Monsignor Jervis said the letter would help the people understand that Fr Galvin’s missionary decision was a painful sacrifice for him and for his family as they tried to do what they
believed God was asking them to do.

After Mass many people came to me to tell me how moved they were to hear Fr Galvin in his letter trying to console his mother for the sacrifice they both were making to do what they believed God was asking of them.

Reflecting on my experience of that morning at Holy Rosary in Brooklyn, I was genuinely surprised that Fr Galvin is so well remembered there despite his departure more than 100 years ago. Mons. Paul Jervis was enthusiastic about Fr Galvin and wanted the people to continue to honour and imitate him. Bishop DiMarzio was familiar with Bishop Galvin’s history, and referred to him as 'a martyr'.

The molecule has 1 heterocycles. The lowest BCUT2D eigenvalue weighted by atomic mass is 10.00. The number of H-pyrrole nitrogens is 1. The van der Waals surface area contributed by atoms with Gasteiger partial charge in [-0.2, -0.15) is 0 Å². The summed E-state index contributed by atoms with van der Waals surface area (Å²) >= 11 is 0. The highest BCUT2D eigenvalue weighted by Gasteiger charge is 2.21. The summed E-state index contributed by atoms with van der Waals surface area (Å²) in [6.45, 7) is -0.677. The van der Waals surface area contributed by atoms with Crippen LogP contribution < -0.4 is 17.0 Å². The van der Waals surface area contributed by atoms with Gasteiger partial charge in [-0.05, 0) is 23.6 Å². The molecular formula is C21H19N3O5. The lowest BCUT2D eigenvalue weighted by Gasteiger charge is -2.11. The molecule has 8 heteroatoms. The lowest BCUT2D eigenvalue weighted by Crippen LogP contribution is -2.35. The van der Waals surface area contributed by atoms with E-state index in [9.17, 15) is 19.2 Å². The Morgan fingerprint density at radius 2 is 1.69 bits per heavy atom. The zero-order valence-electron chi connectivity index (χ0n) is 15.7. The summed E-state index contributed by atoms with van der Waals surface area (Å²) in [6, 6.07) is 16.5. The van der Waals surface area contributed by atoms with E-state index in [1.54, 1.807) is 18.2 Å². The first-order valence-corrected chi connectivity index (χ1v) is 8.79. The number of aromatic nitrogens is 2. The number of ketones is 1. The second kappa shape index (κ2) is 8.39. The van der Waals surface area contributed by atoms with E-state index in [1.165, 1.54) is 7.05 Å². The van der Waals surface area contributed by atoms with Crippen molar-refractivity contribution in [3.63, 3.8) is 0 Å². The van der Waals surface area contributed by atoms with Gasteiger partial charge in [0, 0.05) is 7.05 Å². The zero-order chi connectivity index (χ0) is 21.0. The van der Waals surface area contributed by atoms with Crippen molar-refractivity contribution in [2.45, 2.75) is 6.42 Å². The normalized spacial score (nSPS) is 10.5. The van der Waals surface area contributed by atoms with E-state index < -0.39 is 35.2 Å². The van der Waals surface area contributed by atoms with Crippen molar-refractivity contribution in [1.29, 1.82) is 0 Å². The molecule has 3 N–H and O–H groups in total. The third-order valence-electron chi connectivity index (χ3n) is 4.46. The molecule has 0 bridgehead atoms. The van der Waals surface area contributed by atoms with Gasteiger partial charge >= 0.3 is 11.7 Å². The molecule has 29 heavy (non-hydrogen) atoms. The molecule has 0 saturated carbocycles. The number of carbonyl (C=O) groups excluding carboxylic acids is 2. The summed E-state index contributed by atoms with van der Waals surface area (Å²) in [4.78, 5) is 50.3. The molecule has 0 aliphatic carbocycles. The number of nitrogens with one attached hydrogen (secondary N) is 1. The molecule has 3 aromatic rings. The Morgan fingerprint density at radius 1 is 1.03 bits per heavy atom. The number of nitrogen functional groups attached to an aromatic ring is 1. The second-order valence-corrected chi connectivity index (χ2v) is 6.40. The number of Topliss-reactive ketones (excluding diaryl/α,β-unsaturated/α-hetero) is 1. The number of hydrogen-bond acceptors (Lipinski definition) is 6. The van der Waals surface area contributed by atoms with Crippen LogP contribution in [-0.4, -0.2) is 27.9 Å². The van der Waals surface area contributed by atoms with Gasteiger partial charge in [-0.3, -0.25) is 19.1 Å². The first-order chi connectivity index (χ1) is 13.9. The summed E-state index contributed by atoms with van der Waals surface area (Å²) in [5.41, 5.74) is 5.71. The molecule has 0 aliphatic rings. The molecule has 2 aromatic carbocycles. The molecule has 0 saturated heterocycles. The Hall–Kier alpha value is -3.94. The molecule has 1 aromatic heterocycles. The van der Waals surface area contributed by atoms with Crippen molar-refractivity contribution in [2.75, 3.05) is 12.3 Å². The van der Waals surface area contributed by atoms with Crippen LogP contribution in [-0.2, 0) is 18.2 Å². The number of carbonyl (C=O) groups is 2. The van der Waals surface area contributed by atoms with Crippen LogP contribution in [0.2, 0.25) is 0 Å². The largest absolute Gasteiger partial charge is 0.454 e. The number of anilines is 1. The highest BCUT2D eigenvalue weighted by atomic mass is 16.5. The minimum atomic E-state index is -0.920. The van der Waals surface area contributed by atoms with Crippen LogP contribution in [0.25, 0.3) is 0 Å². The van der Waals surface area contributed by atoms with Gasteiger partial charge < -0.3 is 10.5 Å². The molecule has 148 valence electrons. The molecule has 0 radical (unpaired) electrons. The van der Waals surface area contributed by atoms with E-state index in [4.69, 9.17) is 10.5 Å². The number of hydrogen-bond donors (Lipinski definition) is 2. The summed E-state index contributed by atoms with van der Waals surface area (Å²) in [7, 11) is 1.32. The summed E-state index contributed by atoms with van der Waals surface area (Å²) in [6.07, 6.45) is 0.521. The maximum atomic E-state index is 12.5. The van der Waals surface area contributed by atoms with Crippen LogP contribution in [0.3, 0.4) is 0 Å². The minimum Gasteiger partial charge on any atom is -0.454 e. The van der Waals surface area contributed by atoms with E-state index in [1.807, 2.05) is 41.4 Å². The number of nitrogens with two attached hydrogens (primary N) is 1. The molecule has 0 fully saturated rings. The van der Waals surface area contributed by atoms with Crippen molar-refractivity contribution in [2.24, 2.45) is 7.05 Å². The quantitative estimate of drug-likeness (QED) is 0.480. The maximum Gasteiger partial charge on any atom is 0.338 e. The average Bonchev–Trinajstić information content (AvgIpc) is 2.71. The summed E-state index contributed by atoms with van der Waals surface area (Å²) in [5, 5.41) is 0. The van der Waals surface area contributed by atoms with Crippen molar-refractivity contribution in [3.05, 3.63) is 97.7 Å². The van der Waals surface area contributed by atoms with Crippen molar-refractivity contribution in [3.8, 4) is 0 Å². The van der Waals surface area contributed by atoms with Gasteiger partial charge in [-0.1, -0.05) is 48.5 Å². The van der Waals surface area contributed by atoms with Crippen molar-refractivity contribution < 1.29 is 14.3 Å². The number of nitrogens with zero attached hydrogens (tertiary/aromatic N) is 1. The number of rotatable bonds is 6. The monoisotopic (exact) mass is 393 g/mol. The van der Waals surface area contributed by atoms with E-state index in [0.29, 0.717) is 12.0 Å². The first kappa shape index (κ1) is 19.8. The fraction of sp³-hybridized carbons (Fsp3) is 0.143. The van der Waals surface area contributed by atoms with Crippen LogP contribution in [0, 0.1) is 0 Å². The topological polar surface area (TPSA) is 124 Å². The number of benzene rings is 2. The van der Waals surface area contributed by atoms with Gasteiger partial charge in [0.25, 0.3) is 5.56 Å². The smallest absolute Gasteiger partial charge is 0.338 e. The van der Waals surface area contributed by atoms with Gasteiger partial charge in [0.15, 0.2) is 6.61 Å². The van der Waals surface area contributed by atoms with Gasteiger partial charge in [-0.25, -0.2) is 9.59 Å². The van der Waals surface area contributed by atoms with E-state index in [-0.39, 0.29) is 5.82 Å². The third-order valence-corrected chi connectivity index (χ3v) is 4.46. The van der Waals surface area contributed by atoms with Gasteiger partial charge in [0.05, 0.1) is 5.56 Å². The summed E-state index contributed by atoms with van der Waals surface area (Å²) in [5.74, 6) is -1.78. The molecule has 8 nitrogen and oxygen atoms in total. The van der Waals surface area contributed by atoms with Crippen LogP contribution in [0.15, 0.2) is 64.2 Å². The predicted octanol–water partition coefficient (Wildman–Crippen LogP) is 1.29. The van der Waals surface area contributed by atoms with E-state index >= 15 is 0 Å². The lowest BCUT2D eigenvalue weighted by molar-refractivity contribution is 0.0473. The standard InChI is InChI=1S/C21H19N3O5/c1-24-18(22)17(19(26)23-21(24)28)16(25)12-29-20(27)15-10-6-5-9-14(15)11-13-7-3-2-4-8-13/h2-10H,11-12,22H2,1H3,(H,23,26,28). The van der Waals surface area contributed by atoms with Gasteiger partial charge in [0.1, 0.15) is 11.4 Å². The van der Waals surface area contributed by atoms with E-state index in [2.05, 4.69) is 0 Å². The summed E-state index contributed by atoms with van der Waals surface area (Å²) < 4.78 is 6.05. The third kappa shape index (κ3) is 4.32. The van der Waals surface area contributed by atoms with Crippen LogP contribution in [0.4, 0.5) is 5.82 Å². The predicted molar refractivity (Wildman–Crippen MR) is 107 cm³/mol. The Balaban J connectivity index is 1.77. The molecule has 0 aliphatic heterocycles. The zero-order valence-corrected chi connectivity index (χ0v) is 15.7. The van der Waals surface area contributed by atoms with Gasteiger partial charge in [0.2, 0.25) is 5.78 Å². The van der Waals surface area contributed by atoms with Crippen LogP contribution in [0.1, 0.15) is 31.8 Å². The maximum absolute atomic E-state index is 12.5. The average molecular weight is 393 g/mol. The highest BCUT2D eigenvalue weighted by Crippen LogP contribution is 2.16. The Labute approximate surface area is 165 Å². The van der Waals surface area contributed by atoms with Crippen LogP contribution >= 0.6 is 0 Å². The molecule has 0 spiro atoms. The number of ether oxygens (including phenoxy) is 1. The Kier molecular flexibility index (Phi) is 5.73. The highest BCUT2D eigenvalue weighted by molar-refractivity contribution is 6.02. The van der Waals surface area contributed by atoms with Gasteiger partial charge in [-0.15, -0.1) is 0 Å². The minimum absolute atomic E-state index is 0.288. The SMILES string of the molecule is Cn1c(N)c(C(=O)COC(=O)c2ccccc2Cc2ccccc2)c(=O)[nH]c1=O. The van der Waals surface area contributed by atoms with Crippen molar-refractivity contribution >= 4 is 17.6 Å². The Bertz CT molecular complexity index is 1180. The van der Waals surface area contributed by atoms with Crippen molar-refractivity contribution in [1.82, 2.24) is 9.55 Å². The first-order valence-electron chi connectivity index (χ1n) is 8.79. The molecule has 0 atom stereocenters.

Clearly Holy Rosary church in Brooklyn will continue to have special significance for all Columban missionaries, because it was there that Fr Galvin’s missionary vocation came to full maturity. From there he left for China and from China he inspired other young priests to join with him in laying the foundation of the Missionary Society of St Columban in 1918.

Since that day in February 1912 when he left Holy Rosary rectory for China, Fr Galvin has enabled more than 1,100 priests to join the Columbans and has inspired many others, lay people and religious, under the patronage of St Columban, to join in the splendid cause of sharing the good news of the Kingdom of God in China and throughout the whole world.

Columban Fr John Marley lives in Ireland. He previously served in Chile as a missionary.

Read more from The Far East, January/February 2016